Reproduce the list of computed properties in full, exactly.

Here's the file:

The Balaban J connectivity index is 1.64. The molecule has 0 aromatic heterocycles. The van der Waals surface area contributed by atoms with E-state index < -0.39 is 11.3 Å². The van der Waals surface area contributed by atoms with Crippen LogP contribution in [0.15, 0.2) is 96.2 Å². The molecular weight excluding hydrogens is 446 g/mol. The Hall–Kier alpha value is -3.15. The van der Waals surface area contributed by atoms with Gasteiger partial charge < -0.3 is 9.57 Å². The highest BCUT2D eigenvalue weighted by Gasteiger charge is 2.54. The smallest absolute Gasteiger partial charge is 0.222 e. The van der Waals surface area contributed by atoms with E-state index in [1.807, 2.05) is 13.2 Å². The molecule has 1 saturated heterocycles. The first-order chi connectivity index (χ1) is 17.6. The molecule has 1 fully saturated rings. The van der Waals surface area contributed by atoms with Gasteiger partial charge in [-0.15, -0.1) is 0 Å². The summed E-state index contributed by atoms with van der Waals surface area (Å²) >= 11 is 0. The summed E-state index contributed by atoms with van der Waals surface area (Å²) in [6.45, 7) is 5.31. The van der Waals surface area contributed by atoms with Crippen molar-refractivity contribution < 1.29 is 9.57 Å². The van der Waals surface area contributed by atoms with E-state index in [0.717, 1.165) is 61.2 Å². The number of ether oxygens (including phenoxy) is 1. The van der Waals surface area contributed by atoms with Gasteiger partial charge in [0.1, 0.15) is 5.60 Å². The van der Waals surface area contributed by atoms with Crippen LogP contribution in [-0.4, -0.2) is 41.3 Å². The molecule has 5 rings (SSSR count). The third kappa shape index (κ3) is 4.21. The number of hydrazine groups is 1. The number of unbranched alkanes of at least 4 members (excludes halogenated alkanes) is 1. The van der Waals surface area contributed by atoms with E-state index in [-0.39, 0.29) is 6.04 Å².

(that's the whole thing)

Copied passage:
The Balaban J connectivity index is 1.64. The molecule has 0 aromatic heterocycles. The van der Waals surface area contributed by atoms with E-state index < -0.39 is 11.3 Å². The van der Waals surface area contributed by atoms with Crippen LogP contribution in [0.15, 0.2) is 96.2 Å². The molecular weight excluding hydrogens is 446 g/mol. The Hall–Kier alpha value is -3.15. The van der Waals surface area contributed by atoms with Gasteiger partial charge < -0.3 is 9.57 Å². The highest BCUT2D eigenvalue weighted by Gasteiger charge is 2.54. The smallest absolute Gasteiger partial charge is 0.222 e. The van der Waals surface area contributed by atoms with E-state index in [1.807, 2.05) is 13.2 Å². The molecule has 1 saturated heterocycles. The first-order chi connectivity index (χ1) is 17.6. The molecule has 1 fully saturated rings. The van der Waals surface area contributed by atoms with Gasteiger partial charge in [-0.15, -0.1) is 0 Å². The summed E-state index contributed by atoms with van der Waals surface area (Å²) >= 11 is 0. The summed E-state index contributed by atoms with van der Waals surface area (Å²) in [6.45, 7) is 5.31. The van der Waals surface area contributed by atoms with Crippen molar-refractivity contribution < 1.29 is 9.57 Å². The van der Waals surface area contributed by atoms with E-state index in [0.717, 1.165) is 61.2 Å². The number of ether oxygens (including phenoxy) is 1. The van der Waals surface area contributed by atoms with Gasteiger partial charge in [0.1, 0.15) is 5.60 Å². The van der Waals surface area contributed by atoms with Crippen LogP contribution in [-0.4, -0.2) is 41.3 Å². The molecule has 5 rings (SSSR count). The third kappa shape index (κ3) is 4.21. The number of hydrazine groups is 1. The number of unbranched alkanes of at least 4 members (excludes halogenated alkanes) is 1. The van der Waals surface area contributed by atoms with E-state index in [-0.39, 0.29) is 6.04 Å².